Blackphone came out in early 2014, promising its super-secure version of Android dubbed PrivatOS would allow users to perform encrypted calls, send secure files, and browse the internet relatively unwatched. The device, which was developed by enterprise privacy company Silent Circle, was seen as the answer to many Android users’ security qualms. The second version of the device, Blackphone 2, is now available to users — a small but cautious group of consumers who are looking for alternatives to more popular smartphone operating systems, which have been widely criticized for being easily hackable.
The phone’s operating system is designed specifically to address the holes in Android that have some users worried about their vulnerabilities. A writer over at Forbes praises the device, saying it “mixes security, privacy and usability to a level that I’ve never seen before. Its creators have succeeded in their mission: to build a phone that provides real protection and is actually enjoyable to use. It’s slick and smart, whilst not overwhelming with its many security mechanisms. But there is a serious price to pay for all that…” Indeed, the price point — $800 — has many potential users concerned.
Blackphone is one of a few encrypted devices that have emerged over the last couple of years — notably since the Snowden leaks. Boeing and FreedomPop are also designing and/or have launched “super” secure mobile devices.
These encrypted devices will be interesting to watch, particularly in light of what panelists at the cyber security panel had to say last week at the Blouin Creative Leadership Summit. The discussion among several esteemed security and privacy workers in technology fields focused on how hackers can access people’s private information, despite security measures like passwords. Dr. David Thaw, assistant professor of Law and Information Sciences, University of Pittsburgh, stated that the password isn’t the problem; it is the input system that handles the password that is flawed.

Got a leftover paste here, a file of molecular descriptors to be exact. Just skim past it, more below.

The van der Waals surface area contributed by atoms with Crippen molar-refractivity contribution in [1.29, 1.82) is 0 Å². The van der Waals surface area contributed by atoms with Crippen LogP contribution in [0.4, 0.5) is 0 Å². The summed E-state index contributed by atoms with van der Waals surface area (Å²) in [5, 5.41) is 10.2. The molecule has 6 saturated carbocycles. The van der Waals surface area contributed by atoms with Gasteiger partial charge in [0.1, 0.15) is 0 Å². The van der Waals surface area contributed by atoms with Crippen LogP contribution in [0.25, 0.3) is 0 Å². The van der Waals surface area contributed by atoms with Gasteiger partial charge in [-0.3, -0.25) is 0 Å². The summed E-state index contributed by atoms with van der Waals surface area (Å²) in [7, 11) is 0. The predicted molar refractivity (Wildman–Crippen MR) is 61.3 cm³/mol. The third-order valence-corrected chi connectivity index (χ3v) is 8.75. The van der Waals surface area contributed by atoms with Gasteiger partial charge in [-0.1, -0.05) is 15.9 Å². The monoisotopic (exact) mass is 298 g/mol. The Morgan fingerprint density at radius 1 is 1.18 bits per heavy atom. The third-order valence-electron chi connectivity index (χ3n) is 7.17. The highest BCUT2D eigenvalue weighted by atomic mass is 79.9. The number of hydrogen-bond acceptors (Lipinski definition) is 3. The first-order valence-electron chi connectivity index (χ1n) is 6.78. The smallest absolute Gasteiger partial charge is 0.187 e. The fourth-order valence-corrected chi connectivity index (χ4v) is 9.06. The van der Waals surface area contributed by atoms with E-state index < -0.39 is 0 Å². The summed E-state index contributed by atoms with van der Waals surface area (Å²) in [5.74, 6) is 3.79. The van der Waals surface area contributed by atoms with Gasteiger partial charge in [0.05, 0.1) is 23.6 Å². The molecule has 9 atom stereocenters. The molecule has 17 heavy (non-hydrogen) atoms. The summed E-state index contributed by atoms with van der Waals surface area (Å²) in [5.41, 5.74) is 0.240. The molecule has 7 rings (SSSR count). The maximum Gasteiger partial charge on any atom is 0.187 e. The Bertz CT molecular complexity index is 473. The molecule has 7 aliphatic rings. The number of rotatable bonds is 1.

Blackphone takes a specific approach to passwords and encryption. It views the process of a user trying to encrypt smartphone memory with a password to avoid it being read by external agents as daunting and complicated. But Silent Circle asks: “So what if the disk was encrypted prior to being shipped, and users just needed to set a screenlock pin that would automatically become their decryption pin as well during setup? This is how Blackphone 2 full disk encryption works. The step takes 5 seconds and is completely transparent, which gives users encrypted storage by default, without needing to take any extra action.”
These devices may augur a new era of personal security — if only they weren’t so expensive.